Patient impact – You will have a greater chance of securing news coverage if you can link to a growing trend or a large population impacted. The smaller the patient population the less reporters can justify covering your story.

Data – Updates to existing data that have already been covered by the news media seldom result in additional news coverage. In some cases, it is not worth the effort to try to publicize it.

Embargo – Offering embargos for big news is still a good way to go to secure coverage in traditional media outlets. Offer quality content and experts that differentiate your point of view.

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“The media landscape will continue to change at lightning speed before our very eyes.”

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Press releases – Reporters aren’t using PRNewswire and Businesswire as news sources as much as they used to. However, press releases can create presence on the web and serve as the foundation for additional tactics. If your plan calls for a press release, make sure it is optimized for search engines, otherwise it could be missed in social media reporting. Set it up to include keywords, hyperlinks, video and audio components, and even pictures to enhance visibility and click-throughs and social sharing.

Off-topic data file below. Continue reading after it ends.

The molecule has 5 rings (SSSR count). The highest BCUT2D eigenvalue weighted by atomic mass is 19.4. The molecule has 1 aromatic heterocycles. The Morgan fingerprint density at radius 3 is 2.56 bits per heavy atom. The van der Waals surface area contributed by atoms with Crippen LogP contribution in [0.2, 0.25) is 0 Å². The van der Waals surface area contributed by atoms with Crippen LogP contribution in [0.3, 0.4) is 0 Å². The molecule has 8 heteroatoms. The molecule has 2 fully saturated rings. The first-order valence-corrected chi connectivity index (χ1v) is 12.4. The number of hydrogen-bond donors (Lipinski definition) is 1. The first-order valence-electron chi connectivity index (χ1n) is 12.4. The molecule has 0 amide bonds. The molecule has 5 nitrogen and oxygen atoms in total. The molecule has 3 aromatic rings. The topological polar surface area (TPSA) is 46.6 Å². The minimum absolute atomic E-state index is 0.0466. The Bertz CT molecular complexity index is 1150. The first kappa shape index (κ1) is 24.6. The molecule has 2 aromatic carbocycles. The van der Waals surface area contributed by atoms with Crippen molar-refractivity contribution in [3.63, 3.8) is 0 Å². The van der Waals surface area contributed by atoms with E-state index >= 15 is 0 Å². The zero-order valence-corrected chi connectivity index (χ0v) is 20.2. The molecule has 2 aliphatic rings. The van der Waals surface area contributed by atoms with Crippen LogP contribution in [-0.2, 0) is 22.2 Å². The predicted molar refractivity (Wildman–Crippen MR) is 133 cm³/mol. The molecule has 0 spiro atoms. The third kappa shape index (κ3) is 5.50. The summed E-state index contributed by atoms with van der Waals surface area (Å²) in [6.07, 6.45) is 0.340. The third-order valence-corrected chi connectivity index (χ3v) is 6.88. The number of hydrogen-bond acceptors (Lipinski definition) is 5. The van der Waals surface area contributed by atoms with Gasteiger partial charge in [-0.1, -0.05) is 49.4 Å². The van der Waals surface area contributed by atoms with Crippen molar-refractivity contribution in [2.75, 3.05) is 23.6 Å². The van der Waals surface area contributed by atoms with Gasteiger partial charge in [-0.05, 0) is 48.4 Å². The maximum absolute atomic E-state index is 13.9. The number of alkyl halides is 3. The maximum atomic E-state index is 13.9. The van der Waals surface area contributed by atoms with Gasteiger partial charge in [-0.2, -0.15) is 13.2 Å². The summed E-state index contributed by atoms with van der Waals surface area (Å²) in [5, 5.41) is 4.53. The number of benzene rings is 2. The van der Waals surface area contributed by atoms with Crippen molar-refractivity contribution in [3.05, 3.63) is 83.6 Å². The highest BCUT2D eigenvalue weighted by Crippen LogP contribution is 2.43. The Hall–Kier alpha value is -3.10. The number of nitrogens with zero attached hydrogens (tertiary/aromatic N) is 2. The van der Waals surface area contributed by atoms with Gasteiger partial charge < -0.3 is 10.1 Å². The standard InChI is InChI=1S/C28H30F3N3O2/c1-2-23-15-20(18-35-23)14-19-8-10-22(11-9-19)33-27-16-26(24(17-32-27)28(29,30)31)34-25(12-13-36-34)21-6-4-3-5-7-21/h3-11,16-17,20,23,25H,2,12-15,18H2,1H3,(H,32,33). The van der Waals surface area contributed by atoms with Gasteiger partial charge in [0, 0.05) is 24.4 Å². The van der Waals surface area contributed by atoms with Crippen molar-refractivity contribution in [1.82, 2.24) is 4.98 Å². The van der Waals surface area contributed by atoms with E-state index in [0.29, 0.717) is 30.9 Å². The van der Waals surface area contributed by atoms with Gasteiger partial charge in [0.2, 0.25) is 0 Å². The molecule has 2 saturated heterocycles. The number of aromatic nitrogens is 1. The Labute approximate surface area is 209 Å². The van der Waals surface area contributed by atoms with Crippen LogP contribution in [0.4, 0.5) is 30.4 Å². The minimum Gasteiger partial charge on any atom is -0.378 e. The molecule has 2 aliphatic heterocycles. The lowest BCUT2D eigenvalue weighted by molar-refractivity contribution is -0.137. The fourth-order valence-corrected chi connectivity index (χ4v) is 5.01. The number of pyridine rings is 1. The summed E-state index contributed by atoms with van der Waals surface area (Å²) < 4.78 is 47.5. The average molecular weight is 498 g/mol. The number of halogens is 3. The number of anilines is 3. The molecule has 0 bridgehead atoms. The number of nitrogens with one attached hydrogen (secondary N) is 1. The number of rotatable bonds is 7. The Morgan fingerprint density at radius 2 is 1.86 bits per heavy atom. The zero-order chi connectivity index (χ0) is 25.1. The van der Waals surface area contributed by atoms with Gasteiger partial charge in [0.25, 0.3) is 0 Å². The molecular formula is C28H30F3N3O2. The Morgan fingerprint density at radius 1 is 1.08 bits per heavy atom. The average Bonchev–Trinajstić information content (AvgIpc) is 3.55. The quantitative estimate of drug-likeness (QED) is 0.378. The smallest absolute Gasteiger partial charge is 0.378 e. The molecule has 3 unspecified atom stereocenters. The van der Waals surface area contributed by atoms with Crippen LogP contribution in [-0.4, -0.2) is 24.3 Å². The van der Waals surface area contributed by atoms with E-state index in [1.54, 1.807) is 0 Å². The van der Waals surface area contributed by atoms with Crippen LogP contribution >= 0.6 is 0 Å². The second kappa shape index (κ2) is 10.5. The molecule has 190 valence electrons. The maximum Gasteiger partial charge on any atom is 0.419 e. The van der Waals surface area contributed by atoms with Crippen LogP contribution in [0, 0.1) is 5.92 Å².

Relationships matter – Make a point to have virtual and ongoing relationships with journalists. Talk with them over the phone, and by email. Follow them on Twitter, comment on their blogs, “friend” them on Facebook and connect to them through LinkedIn. Pay attention to the way they want to be contacted. Give them useful timely information without inundating them or burying the lead in our pitch emails. And respect their journalistic independence.